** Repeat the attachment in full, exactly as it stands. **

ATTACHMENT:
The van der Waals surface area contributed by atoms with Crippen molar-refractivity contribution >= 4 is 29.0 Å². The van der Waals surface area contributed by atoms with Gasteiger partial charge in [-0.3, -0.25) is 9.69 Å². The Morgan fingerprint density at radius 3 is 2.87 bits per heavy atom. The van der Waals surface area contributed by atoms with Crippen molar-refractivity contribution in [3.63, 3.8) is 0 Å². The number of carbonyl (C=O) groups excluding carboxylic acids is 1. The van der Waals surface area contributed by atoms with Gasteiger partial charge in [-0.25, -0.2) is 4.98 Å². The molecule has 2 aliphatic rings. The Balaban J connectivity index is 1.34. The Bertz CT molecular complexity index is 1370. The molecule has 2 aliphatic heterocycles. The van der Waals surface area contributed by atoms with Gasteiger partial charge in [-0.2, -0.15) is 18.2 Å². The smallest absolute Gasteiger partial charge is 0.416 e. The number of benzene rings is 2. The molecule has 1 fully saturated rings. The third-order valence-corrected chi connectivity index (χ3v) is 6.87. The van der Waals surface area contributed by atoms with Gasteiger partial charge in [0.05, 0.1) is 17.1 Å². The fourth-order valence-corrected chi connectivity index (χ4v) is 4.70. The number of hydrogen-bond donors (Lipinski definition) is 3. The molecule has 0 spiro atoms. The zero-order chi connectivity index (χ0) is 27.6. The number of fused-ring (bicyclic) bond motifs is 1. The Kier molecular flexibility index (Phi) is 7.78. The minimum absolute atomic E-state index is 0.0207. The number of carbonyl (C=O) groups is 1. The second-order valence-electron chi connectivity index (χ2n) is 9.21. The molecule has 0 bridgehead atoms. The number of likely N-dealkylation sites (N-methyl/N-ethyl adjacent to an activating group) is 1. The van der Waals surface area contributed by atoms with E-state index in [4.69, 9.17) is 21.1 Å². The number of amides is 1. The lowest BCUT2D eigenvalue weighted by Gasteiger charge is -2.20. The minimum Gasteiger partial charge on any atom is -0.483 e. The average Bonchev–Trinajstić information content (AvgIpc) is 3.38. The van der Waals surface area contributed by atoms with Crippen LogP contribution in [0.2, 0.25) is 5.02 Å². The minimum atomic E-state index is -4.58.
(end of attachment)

The van der Waals surface area contributed by atoms with Crippen molar-refractivity contribution >= 4 is 29.0 Å². The van der Waals surface area contributed by atoms with Gasteiger partial charge in [-0.3, -0.25) is 9.69 Å². The Morgan fingerprint density at radius 3 is 2.87 bits per heavy atom. The van der Waals surface area contributed by atoms with Crippen molar-refractivity contribution in [3.63, 3.8) is 0 Å². The number of carbonyl (C=O) groups excluding carboxylic acids is 1. The van der Waals surface area contributed by atoms with Gasteiger partial charge in [-0.25, -0.2) is 4.98 Å². The molecule has 2 aliphatic rings. The Balaban J connectivity index is 1.34. The Bertz CT molecular complexity index is 1370. The molecule has 2 aliphatic heterocycles. The van der Waals surface area contributed by atoms with Gasteiger partial charge in [-0.2, -0.15) is 18.2 Å². The smallest absolute Gasteiger partial charge is 0.416 e. The number of benzene rings is 2. The molecule has 1 fully saturated rings. The third-order valence-corrected chi connectivity index (χ3v) is 6.87. The van der Waals surface area contributed by atoms with Gasteiger partial charge in [0.05, 0.1) is 17.1 Å². The fourth-order valence-corrected chi connectivity index (χ4v) is 4.70. The number of hydrogen-bond donors (Lipinski definition) is 3. The molecule has 0 spiro atoms. The zero-order chi connectivity index (χ0) is 27.6. The number of fused-ring (bicyclic) bond motifs is 1. The Kier molecular flexibility index (Phi) is 7.78. The minimum absolute atomic E-state index is 0.0207. The number of carbonyl (C=O) groups is 1. The second-order valence-electron chi connectivity index (χ2n) is 9.21. The molecule has 0 bridgehead atoms. The number of likely N-dealkylation sites (N-methyl/N-ethyl adjacent to an activating group) is 1. The van der Waals surface area contributed by atoms with E-state index in [4.69, 9.17) is 21.1 Å². The number of amides is 1. The lowest BCUT2D eigenvalue weighted by Gasteiger charge is -2.20. The minimum Gasteiger partial charge on any atom is -0.483 e. The average Bonchev–Trinajstić information content (AvgIpc) is 3.38. The van der Waals surface area contributed by atoms with Crippen LogP contribution in [0.2, 0.25) is 5.02 Å². The minimum atomic E-state index is -4.58.